meets both of these criteria, therefore exposure (or the potential for 
exposure) is not a factor in the listing decision. Regarding EPCRA 
section 313(d)(2)(A), hydrogen sulfide is not listed under that 
criteria, but rather the criteria of EPCRA sections 313(d)(2)(B) and 
(C).
    It is well known that hydrogen sulfide is a byproduct of the 
rendering process (Ref. 9). EPA has published emission factors for at 
least one stage of the rendering process (Ref. 10). The commenter 
believes that reporting would be difficult for hydrogen sulfide, yet 
they provide an estimate of 400 pounds of releases per year, thus it 
appears that these facilities could make at least a reasonable estimate 
of releases as required under EPCRA section 313. EPA notes that 
rendering plants must already report their release of ammonia, another 
gas with variations in production and release. Regarding whether or not 
``emissions from a typical rendering plant likely result in air 
concentrations off-site that would be several orders of magnitude below 
concentrations that are potentially hazardous to human health and the 
environment,'' unless the release data is made available the local 
communities and governments will not be able to confirm this 
conclusion. EPCRA section 313 contains no provisions for de minimis 
sources other than the fact that facilities must exceed the reporting 
thresholds (25,000 pounds for manufacture and processing and 10,000 
pounds for otherwise use). It appears that rendering plants do not use 
hydrogen sulfide, thus they would have to manufacture or process 25,000 
pounds before they would have to file a report.

[[Page 64037]]

C. Comments From the American Meat Institute

    The commenters stated that they agree with the comments submitted 
by the National Renderers Association. The commenter stated that in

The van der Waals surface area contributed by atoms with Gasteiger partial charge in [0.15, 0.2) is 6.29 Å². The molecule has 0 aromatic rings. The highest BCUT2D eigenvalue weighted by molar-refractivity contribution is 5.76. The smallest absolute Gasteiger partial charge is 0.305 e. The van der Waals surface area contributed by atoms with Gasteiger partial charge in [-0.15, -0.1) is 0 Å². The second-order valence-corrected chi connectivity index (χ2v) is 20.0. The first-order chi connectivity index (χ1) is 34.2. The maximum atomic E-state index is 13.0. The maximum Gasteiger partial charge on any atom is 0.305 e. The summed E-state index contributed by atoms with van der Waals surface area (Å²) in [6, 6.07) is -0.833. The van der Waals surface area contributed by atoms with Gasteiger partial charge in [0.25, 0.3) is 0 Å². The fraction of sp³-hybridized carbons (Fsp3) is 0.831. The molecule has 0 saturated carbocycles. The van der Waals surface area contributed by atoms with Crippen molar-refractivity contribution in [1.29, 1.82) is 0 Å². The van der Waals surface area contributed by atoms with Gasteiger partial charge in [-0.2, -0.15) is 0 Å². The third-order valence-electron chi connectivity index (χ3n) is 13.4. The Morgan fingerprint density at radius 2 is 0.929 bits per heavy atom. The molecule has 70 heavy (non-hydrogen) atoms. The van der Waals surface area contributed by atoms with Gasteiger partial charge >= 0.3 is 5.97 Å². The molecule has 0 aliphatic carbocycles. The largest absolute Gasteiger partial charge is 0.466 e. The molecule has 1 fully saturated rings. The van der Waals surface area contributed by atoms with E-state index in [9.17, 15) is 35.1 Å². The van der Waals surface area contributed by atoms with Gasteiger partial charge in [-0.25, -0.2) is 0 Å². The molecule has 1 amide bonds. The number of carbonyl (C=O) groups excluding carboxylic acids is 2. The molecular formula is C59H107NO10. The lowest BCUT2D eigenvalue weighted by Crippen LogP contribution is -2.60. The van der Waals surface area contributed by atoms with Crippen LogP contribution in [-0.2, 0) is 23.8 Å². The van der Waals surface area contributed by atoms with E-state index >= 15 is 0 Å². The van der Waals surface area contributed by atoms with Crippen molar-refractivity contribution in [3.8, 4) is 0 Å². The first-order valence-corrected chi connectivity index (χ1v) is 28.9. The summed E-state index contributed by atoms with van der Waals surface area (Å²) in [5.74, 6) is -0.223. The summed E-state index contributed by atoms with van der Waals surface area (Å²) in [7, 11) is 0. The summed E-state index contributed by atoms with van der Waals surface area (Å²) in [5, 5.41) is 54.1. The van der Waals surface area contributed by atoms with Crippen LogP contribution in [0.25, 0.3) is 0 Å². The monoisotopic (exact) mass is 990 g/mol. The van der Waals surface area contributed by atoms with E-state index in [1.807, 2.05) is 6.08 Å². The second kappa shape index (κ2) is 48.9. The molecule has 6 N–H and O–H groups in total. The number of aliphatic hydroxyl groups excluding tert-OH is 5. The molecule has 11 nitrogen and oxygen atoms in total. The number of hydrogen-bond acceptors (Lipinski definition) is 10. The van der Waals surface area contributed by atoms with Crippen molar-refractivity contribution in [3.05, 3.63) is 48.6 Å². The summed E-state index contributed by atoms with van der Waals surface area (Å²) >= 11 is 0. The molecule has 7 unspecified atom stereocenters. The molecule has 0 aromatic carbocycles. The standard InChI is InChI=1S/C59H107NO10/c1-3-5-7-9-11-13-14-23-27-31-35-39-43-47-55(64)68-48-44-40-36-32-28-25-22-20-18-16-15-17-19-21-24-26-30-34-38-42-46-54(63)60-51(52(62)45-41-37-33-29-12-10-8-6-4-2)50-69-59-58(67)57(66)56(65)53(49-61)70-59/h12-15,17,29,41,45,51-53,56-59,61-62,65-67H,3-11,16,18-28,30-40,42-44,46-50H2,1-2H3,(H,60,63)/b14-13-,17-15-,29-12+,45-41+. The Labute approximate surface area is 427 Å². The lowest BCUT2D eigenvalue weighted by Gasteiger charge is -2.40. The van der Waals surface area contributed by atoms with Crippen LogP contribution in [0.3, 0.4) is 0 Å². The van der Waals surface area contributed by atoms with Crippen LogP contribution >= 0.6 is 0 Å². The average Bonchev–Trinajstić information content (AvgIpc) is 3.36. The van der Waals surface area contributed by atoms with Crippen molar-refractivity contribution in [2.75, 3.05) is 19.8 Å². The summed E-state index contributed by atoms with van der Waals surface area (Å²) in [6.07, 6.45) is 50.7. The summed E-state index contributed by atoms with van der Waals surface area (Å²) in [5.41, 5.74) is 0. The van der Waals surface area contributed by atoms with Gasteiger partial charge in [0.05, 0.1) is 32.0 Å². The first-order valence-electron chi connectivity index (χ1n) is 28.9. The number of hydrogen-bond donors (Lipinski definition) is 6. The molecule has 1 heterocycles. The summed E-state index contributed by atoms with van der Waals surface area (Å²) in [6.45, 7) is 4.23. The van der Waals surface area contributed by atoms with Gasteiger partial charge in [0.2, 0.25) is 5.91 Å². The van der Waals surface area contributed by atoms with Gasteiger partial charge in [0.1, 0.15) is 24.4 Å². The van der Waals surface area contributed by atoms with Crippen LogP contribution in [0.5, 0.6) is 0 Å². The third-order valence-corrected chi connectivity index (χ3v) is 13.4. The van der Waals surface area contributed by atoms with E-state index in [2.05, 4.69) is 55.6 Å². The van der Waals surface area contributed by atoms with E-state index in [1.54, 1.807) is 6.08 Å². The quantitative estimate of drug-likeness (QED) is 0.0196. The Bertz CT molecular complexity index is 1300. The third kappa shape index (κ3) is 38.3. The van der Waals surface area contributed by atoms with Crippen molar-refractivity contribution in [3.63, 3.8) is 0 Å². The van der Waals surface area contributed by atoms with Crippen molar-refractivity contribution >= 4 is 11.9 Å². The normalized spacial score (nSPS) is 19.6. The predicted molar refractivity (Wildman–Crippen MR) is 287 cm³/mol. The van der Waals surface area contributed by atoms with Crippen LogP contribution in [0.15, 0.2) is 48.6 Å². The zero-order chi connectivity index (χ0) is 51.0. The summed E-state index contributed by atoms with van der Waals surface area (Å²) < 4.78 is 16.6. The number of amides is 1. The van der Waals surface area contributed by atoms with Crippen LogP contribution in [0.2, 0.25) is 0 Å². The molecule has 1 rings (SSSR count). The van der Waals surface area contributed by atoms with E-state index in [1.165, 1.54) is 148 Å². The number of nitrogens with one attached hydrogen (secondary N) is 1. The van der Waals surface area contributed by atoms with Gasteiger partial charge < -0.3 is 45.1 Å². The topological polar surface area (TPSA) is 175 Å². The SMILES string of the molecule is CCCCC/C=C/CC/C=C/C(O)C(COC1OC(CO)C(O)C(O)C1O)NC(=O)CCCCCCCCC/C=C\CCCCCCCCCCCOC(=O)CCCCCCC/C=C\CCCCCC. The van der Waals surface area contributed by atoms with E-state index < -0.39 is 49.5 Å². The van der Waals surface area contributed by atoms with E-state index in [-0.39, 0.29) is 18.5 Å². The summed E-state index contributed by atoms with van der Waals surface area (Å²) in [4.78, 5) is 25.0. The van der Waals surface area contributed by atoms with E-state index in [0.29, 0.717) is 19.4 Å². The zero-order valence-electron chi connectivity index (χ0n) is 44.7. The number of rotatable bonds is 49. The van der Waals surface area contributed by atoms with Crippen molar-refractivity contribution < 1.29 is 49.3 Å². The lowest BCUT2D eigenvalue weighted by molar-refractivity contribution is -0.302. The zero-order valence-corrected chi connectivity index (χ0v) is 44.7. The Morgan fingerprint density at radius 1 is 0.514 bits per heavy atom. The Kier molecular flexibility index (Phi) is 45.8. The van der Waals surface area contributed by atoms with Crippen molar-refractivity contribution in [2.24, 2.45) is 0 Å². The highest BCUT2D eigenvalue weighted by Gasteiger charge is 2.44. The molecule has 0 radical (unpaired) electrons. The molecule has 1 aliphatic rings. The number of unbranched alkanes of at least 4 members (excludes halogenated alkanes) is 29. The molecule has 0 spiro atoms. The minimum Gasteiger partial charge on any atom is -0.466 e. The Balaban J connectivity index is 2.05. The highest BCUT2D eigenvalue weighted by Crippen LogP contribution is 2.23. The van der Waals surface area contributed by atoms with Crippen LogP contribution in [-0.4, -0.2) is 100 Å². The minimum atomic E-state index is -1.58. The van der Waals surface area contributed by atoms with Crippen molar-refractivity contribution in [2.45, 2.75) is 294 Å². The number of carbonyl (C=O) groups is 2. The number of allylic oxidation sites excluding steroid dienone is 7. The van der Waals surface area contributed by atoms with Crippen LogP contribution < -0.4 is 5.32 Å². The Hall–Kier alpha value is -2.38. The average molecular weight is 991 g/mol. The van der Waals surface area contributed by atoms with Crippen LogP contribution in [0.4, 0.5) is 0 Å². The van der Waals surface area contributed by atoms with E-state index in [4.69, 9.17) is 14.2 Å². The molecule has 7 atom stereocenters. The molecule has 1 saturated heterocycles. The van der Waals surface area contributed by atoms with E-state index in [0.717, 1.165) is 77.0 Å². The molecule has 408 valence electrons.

their members' plants hydrogen sulfide is released primarily in 
rendering and waste treatment processes and that the releases are 
fugitive, can be widespread and are in concentrations that are 
irregular and inconsistent. The commenter stated that to comply with 
EPCRA Section 313, their members will have to estimate their releases 
to determine if the reporting thresholds are met. The commenter claimed 
that because of the ephemeral nature of the releases, standard field 
and even more sophisticated laboratory grade measurement devices are 
inadequate and unreliable. The commenter claimed that the releases 
disperse rapidly, resulting in concentrations below the measurement 
capability of some devices and, regardless of the measurement device, 
the measurements are not easily replicated. The commenter stated that 
meat packing and processing plants do not have a reliable method for 
determining compliance. The commenter stated that because of this they 
have significant concerns regarding how to implement EPCRA section 313 
with respect to hydrogen sulfide and contend EPA should consider such 
practical issues before lifting the stay.
    EPA notes that the ability of any one particular industry to be 
able to report releases is not a factor in determining whether a 
chemical meets the EPCRA section 313 listing criteria. It is well known 
that hydrogen sulfide is a byproduct of the rendering process (Ref. 9). 
EPA has published emission factors for at least one stage of the 
rendering process (Ref. 10). The commenter believes that reporting 
would be difficult for hydrogen sulfide, yet the National Renderers 
Association provided an estimate of 400 pounds of releases per year, 
thus it appears that these facilities could make at least a reasonable 
estimate of releases as required under EPCRA section 313. EPA notes 
that rendering plants as well as meat packing and processing plants 
must already report their release of ammonia, another gas that is also 
likely to have variations in production and release as it is also 
produced from the decay of organic matter. While EPA would like to 
collect the most accurate information possible, EPCRA section 313 only 
requires that facilities report a reasonable estimate of releases. EPA 
sees no reason why meat packing and processing plants should not be 
able to make at least reasonable estimates of the amounts of hydrogen 
sulfide manufactured and released.

VI. What are the references cited in this document?

    EPA has established an official public docket for this action under 
Docket ID No. EPA-HQ-TRI-2009-0844. The public docket includes